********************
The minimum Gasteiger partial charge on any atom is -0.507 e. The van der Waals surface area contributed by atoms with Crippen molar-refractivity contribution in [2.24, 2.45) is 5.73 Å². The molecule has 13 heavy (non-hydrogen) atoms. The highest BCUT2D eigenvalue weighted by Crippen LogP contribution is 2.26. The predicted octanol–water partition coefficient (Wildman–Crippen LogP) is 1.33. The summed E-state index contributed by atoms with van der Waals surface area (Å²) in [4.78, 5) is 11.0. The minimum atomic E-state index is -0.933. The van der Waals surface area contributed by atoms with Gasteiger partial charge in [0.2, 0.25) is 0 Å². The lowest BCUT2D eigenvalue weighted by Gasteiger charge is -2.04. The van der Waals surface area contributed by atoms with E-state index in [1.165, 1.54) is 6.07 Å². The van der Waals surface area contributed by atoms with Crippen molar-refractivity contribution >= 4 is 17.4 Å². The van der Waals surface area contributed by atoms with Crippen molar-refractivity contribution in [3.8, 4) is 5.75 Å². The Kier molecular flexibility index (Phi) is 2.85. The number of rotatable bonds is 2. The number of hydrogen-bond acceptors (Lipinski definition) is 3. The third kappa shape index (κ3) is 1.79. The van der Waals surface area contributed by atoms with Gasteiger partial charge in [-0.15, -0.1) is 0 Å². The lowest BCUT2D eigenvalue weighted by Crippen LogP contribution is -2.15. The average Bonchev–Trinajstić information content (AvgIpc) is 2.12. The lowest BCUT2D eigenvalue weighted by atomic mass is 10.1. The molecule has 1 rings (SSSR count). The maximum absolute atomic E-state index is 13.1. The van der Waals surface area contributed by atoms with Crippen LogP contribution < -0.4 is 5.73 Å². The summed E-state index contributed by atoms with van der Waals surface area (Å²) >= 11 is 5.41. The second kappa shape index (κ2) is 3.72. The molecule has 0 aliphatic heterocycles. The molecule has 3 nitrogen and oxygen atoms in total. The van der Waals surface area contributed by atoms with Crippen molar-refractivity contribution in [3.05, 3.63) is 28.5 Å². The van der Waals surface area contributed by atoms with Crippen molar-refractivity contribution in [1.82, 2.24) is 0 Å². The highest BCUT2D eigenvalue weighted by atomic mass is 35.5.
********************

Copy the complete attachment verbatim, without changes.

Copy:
The minimum Gasteiger partial charge on any atom is -0.507 e. The van der Waals surface area contributed by atoms with Crippen molar-refractivity contribution in [2.24, 2.45) is 5.73 Å². The molecule has 13 heavy (non-hydrogen) atoms. The highest BCUT2D eigenvalue weighted by Crippen LogP contribution is 2.26. The predicted octanol–water partition coefficient (Wildman–Crippen LogP) is 1.33. The summed E-state index contributed by atoms with van der Waals surface area (Å²) in [4.78, 5) is 11.0. The minimum atomic E-state index is -0.933. The van der Waals surface area contributed by atoms with Gasteiger partial charge in [0.2, 0.25) is 0 Å². The lowest BCUT2D eigenvalue weighted by Gasteiger charge is -2.04. The van der Waals surface area contributed by atoms with E-state index in [1.165, 1.54) is 6.07 Å². The van der Waals surface area contributed by atoms with Crippen molar-refractivity contribution >= 4 is 17.4 Å². The van der Waals surface area contributed by atoms with Crippen molar-refractivity contribution in [3.8, 4) is 5.75 Å². The Kier molecular flexibility index (Phi) is 2.85. The number of rotatable bonds is 2. The number of hydrogen-bond acceptors (Lipinski definition) is 3. The third kappa shape index (κ3) is 1.79. The van der Waals surface area contributed by atoms with Gasteiger partial charge in [-0.15, -0.1) is 0 Å². The lowest BCUT2D eigenvalue weighted by Crippen LogP contribution is -2.15. The average Bonchev–Trinajstić information content (AvgIpc) is 2.12. The lowest BCUT2D eigenvalue weighted by atomic mass is 10.1. The molecule has 1 rings (SSSR count). The maximum absolute atomic E-state index is 13.1. The van der Waals surface area contributed by atoms with Crippen LogP contribution < -0.4 is 5.73 Å². The summed E-state index contributed by atoms with van der Waals surface area (Å²) >= 11 is 5.41. The second kappa shape index (κ2) is 3.72. The molecule has 0 aliphatic heterocycles. The molecule has 3 nitrogen and oxygen atoms in total. The van der Waals surface area contributed by atoms with Crippen molar-refractivity contribution in [3.05, 3.63) is 28.5 Å². The van der Waals surface area contributed by atoms with Crippen molar-refractivity contribution in [1.82, 2.24) is 0 Å². The highest BCUT2D eigenvalue weighted by atomic mass is 35.5.